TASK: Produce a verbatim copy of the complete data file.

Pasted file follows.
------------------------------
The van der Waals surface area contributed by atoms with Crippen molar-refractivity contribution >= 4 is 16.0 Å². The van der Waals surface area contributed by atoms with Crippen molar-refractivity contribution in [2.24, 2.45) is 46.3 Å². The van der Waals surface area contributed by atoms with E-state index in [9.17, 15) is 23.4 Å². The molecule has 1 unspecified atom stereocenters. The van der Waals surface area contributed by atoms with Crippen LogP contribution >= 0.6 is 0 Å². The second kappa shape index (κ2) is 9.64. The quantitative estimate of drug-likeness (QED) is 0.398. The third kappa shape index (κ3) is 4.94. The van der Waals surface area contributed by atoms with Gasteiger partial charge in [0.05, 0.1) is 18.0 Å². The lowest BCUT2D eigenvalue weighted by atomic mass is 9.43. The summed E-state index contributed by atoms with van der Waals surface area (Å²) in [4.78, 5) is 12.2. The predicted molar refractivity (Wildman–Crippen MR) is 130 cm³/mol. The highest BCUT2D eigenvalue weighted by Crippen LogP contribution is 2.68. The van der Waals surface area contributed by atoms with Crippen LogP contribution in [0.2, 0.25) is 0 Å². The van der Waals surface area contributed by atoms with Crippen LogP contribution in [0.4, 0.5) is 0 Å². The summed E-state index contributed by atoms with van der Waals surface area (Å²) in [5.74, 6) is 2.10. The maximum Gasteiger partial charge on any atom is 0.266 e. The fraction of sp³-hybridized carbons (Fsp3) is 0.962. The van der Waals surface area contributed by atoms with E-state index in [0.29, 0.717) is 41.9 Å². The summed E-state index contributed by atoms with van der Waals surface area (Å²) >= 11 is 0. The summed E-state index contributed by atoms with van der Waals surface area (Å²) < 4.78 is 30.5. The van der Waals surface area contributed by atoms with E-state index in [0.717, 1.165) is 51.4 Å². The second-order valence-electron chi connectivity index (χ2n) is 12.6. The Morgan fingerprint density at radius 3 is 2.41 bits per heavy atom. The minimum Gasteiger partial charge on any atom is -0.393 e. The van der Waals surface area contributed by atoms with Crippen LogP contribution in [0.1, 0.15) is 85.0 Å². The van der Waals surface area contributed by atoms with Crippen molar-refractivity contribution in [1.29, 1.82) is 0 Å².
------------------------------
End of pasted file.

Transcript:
The van der Waals surface area contributed by atoms with Crippen molar-refractivity contribution >= 4 is 16.0 Å². The van der Waals surface area contributed by atoms with Crippen molar-refractivity contribution in [2.24, 2.45) is 46.3 Å². The van der Waals surface area contributed by atoms with E-state index in [9.17, 15) is 23.4 Å². The molecule has 1 unspecified atom stereocenters. The van der Waals surface area contributed by atoms with Crippen LogP contribution >= 0.6 is 0 Å². The second kappa shape index (κ2) is 9.64. The quantitative estimate of drug-likeness (QED) is 0.398. The third kappa shape index (κ3) is 4.94. The van der Waals surface area contributed by atoms with Gasteiger partial charge in [0.05, 0.1) is 18.0 Å². The lowest BCUT2D eigenvalue weighted by atomic mass is 9.43. The summed E-state index contributed by atoms with van der Waals surface area (Å²) in [4.78, 5) is 12.2. The predicted molar refractivity (Wildman–Crippen MR) is 130 cm³/mol. The highest BCUT2D eigenvalue weighted by Crippen LogP contribution is 2.68. The van der Waals surface area contributed by atoms with Crippen LogP contribution in [0.2, 0.25) is 0 Å². The van der Waals surface area contributed by atoms with Crippen LogP contribution in [0.4, 0.5) is 0 Å². The summed E-state index contributed by atoms with van der Waals surface area (Å²) in [5.74, 6) is 2.10. The maximum Gasteiger partial charge on any atom is 0.266 e. The fraction of sp³-hybridized carbons (Fsp3) is 0.962. The van der Waals surface area contributed by atoms with E-state index in [0.29, 0.717) is 41.9 Å². The summed E-state index contributed by atoms with van der Waals surface area (Å²) >= 11 is 0. The summed E-state index contributed by atoms with van der Waals surface area (Å²) < 4.78 is 30.5. The van der Waals surface area contributed by atoms with E-state index in [0.717, 1.165) is 51.4 Å². The second-order valence-electron chi connectivity index (χ2n) is 12.6. The Morgan fingerprint density at radius 3 is 2.41 bits per heavy atom. The minimum Gasteiger partial charge on any atom is -0.393 e. The van der Waals surface area contributed by atoms with Crippen LogP contribution in [0.1, 0.15) is 85.0 Å². The van der Waals surface area contributed by atoms with Crippen molar-refractivity contribution in [1.29, 1.82) is 0 Å².